When Ultimate Fighting Championship (UFC) Heavyweight Champion Cain Velasquez steps into the Octagon at UFC 188 this weekend (Sat., June 13, 2015) in Mexico City, Mexico. It will be almost two years since he defended his belt against Junior dos Santos at UFC 166.
Velasquez, 32, was set to defend his belt against Fabricio Werdum at UFC 180 in Nov. 2014, but unfortunately, the champion suffered a torn meniscus and a sprained MCL in his right knee, which required surgery and put him on the shelf and out of the title match.
So, he would have to watch Werdum defeat Mark Hunt to become UFC's interim division champion in his absence. But, there was some fortune in his favor. The Mexican-American fighter was obviously bummed in November that he would miss UFC's first trek into Mexico.
However, timing was on his side for UFC 188 and the promotion's return South of the Border.
"It's great," Velasquez told MMAmania.com recently. I'm excited that I'm finally here. I definitely want to fight here and I was able to fight, and I'm glad the UFC got this all squared away. I'm happy to be here and happy the fight is in a couple of days. I'm excited."
Velasquez is already in Mexico City, finishing up his last two weeks of training camp and getting acclimated to the change in altitude, something he said "doesn't affect" him much. Known for his cardio and ability to keep up an incredible pace while he fights, the California-based fighter has trained there before and said he is very pleased with his current camp overall.
"I've been here a bunch of times and I've worked out here a bunch times, and I've never really felt a big difference," he explained. "I didn't think I needed to be out here a month or two months before my fight. Two weeks is fine.
"My training camp has been good, so I'm happy about that. My sparring came along good. I've improved since the last fight, so that is always good motivation, just that you are always improving. Everything is good."
In regard to injuries, the heavyweight champion has missed plenty of time during his UFC career. In fact, the UFC 188 fight versus Werdum will only the champion's sixth fight since 2010. Despite that fact -- and also heavy criticism of the American Kickboxing Academy's training methods by UFC president Dana White -- Velasquez just pushes forward and continues on.
He's not worried about getting hurt again. For him, "if it happens, it happens," he says.
"When I go to practice I don't have it in the back of my head 'oh I could get hurt I have to be careful,'" he continued. "No, we come in with the same mentality as we do whenever we have in the cage and that is to go out 100 percent and just do our thing. If we get hurt in the process than we get hurt in the process. We don't have that fear in the back of our minds that we are going to get hurt. We always have the mentality of getting in there to fight."
Werdum has been outspoken recently and in the UFC 188 preview, claimed his interim title is the "real belt."
The champion was asked to respond to Werdum's claim.
"UFC didn't give him the real belt because they didn't think he was the champ, so, I mean, he's not... There's a title that comes with that: 'interim champion,' it's not the real one," Velasquez said. "With all of that, just set it aside and on the 13th we are going to settle it and that is what I'm excited about."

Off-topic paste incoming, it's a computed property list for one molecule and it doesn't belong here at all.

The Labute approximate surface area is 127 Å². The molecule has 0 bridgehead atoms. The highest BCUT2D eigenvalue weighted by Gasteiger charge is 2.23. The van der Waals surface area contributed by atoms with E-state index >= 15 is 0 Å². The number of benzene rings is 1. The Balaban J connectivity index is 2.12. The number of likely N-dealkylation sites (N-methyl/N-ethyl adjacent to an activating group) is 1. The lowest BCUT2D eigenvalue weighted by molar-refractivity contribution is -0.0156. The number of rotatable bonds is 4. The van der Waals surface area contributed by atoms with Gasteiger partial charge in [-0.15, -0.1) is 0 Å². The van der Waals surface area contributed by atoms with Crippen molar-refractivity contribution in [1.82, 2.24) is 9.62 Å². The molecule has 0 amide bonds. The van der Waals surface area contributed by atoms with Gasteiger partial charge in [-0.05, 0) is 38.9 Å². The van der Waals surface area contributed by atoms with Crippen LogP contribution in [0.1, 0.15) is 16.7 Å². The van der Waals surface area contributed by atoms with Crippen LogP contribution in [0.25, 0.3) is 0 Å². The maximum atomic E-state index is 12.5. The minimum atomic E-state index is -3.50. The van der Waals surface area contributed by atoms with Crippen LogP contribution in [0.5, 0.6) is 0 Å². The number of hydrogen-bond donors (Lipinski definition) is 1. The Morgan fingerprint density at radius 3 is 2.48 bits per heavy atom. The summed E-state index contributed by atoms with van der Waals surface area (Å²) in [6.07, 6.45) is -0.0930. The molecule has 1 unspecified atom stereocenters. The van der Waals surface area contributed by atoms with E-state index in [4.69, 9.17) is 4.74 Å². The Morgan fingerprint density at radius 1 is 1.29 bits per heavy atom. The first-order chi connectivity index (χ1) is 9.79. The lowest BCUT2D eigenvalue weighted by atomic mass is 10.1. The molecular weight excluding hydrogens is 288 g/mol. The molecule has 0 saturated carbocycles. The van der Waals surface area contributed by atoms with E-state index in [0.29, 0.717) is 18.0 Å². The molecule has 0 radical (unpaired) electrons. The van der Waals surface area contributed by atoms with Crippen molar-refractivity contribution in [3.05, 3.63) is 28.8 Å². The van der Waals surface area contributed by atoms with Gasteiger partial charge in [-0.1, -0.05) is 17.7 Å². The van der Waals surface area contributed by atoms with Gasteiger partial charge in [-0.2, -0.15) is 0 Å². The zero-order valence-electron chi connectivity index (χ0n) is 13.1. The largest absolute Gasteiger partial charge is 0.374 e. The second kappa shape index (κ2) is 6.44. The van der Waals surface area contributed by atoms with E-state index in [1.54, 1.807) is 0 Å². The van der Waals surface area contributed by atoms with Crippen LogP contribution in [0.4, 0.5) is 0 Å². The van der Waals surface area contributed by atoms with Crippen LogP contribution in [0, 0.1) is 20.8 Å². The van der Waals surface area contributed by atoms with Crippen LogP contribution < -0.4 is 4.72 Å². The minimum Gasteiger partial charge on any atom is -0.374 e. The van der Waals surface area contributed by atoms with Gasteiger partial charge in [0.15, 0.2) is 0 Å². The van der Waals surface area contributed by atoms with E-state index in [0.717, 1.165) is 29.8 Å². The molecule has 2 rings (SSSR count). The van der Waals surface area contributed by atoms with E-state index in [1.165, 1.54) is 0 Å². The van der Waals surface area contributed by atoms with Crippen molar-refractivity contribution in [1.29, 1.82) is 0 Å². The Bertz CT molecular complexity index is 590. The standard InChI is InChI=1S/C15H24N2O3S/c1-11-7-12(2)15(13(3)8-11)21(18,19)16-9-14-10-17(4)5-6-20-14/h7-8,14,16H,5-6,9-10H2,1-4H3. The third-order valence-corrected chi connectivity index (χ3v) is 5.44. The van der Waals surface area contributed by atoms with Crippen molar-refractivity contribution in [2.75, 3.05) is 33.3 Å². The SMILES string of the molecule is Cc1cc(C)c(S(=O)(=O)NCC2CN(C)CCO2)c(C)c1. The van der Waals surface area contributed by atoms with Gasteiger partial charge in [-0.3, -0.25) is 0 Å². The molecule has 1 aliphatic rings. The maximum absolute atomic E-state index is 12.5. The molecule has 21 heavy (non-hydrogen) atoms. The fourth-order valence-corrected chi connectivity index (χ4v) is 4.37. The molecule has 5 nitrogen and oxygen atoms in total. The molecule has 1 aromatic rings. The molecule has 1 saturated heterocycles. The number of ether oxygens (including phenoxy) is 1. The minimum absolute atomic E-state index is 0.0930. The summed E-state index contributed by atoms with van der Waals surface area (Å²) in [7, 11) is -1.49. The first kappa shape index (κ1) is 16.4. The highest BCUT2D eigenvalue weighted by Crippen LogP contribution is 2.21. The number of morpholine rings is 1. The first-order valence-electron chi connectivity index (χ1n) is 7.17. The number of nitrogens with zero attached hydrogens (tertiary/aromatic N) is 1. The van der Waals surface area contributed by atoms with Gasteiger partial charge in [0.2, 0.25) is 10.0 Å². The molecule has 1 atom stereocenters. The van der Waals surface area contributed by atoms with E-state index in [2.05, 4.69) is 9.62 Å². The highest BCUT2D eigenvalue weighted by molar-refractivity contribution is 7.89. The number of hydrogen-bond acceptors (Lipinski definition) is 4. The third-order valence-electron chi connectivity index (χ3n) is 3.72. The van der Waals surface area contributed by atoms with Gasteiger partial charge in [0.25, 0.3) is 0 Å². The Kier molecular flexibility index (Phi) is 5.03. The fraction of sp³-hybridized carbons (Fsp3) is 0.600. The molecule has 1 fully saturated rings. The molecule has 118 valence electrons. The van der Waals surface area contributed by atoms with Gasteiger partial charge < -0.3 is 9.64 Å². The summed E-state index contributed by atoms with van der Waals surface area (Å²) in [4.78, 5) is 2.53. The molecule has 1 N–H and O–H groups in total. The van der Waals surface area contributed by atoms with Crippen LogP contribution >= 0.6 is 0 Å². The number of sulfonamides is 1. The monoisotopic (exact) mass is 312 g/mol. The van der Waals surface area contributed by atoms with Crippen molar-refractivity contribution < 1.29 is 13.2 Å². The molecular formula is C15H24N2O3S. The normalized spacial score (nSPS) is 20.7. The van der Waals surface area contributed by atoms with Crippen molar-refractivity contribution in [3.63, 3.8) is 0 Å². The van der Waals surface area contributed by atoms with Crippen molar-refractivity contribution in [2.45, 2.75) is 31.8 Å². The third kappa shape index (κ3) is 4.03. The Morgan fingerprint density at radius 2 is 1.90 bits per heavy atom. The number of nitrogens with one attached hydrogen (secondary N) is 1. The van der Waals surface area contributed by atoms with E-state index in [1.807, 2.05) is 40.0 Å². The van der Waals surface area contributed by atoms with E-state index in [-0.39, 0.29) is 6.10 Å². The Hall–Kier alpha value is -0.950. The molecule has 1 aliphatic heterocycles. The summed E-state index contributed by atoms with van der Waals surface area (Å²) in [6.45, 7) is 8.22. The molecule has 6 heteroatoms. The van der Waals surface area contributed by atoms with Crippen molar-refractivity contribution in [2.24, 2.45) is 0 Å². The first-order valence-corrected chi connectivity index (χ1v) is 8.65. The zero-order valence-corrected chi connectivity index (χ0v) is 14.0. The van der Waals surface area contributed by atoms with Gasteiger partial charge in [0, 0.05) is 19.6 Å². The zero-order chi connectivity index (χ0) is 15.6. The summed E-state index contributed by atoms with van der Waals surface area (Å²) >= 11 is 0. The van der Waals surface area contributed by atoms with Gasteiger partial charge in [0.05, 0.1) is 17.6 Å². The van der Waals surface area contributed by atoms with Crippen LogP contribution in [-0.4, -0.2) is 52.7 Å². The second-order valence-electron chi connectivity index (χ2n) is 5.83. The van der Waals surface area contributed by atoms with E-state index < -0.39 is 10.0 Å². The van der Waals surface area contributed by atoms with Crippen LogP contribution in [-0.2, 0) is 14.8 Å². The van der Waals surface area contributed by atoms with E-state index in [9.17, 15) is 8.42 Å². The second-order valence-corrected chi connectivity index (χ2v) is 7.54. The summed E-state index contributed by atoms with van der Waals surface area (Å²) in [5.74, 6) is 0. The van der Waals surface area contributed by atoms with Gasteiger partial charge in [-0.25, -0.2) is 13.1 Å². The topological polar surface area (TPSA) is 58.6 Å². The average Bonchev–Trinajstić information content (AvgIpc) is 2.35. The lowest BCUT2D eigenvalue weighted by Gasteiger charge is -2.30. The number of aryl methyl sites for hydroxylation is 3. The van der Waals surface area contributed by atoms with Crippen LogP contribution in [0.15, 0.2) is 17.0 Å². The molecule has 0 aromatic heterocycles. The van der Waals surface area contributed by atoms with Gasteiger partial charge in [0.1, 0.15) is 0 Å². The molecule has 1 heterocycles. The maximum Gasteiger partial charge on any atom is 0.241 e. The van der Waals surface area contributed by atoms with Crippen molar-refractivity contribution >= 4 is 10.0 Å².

WIth a win over Werdum, Velasquez will set the UFC record with three consecutive UFC heavyweight title defenses. Regardless of Werdum's talk of being the real champ, the actual champ does respect his adversary and pointed out some of the Brazilian's strengths.
"He is definitely good everywhere," said Velasquez. "He has improved. He throws a lot of kicks. He throws a lot of funky stuff also: he'll throw a lot of knees, spinning back kicks, spinning back fists. It's definitely a tough matchup."
While Werdum has made steady progress and vast improvements in regards to his striking acumen under Rafael Cordeiro, it's the Brazilian jiu-jitsu black belt's guard that is the fear of many an opponent. Velasquez is known for his wrestling and at times overwhelming top game, where he sets up shop and hammers away at his opponents.
He is aware of where Werdum's strengths lie, but he isn't having any sleepless nights worrying about being submitted.
"I'm not concerned, but definitely something we have to be aware of and be ready for," Velasquez said. "Just watching the fight between him and Mark Hunt, Hunt was in his guard and wasn't in any trouble at all. Mark Hunt won the whole fight except for that last knee at the end. So, again, he is a guy that is always dangerous. We're not afraid of anywhere that we fight him, but we have to be conscious of it and just be ready."
At 13-1, everyone has seen what Velasquez is capable and he is considered far and above the rest of the division for a reason. Whether it's his endless gas tank, forward aggression, or relentless effort to secure takedowns, the viewers and his opponents know exactly what's coming as soon as the fight begins.
"Our game plan is no secret, we want to go forward and put a lot of pressure on him, overwhelm him with punches and kicks," he said. "That's what we've done in past fights and that is what we are going to do with this one."
Daniel Cormier, the training partner and close friend of the heavyweight champion recently defeated Anthony Johnson to win the UFC light heavyweight championship, bringing the second UFC title to AKA. Velasquez was, of course, more than thrilled for him.
"Definitely. When we got the call that 'DC' would be fighting we were excited," he said. "He went out and got the win. He's the light heavyweight champion. It's awesome. Whenever he first started fighting that was the plan and I'm glad it worked out."
With two titles in tow at AKA, and other teammates like Luke Rockhold and Khabib Nurmagomedov, Velasquez said they're looking to add a couple more to the mantle in the San Jose, California gym.
"Our goal is four."